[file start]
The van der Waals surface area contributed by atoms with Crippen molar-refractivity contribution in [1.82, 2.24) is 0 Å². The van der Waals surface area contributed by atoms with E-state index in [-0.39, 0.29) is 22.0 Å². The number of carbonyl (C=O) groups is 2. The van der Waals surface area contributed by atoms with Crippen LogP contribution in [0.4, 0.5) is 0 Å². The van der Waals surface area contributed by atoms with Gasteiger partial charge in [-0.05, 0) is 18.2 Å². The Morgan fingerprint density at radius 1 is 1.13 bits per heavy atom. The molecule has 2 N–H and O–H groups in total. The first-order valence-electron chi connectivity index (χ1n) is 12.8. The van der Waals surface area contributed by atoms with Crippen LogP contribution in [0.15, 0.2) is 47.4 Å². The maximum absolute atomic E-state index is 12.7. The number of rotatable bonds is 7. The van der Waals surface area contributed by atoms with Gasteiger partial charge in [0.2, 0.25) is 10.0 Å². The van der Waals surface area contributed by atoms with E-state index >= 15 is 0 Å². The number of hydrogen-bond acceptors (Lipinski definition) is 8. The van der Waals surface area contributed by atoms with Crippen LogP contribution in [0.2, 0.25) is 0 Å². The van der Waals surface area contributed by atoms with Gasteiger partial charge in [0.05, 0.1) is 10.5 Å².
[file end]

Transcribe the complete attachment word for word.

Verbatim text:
The van der Waals surface area contributed by atoms with Crippen molar-refractivity contribution in [1.82, 2.24) is 0 Å². The van der Waals surface area contributed by atoms with E-state index in [-0.39, 0.29) is 22.0 Å². The number of carbonyl (C=O) groups is 2. The van der Waals surface area contributed by atoms with Crippen LogP contribution in [0.4, 0.5) is 0 Å². The van der Waals surface area contributed by atoms with Gasteiger partial charge in [-0.05, 0) is 18.2 Å². The Morgan fingerprint density at radius 1 is 1.13 bits per heavy atom. The molecule has 2 N–H and O–H groups in total. The first-order valence-electron chi connectivity index (χ1n) is 12.8. The van der Waals surface area contributed by atoms with Crippen LogP contribution in [0.15, 0.2) is 47.4 Å². The maximum absolute atomic E-state index is 12.7. The number of rotatable bonds is 7. The van der Waals surface area contributed by atoms with Gasteiger partial charge in [0.2, 0.25) is 10.0 Å². The van der Waals surface area contributed by atoms with E-state index >= 15 is 0 Å². The number of hydrogen-bond acceptors (Lipinski definition) is 8. The van der Waals surface area contributed by atoms with Crippen LogP contribution in [0.2, 0.25) is 0 Å². The van der Waals surface area contributed by atoms with Gasteiger partial charge in [0.05, 0.1) is 10.5 Å².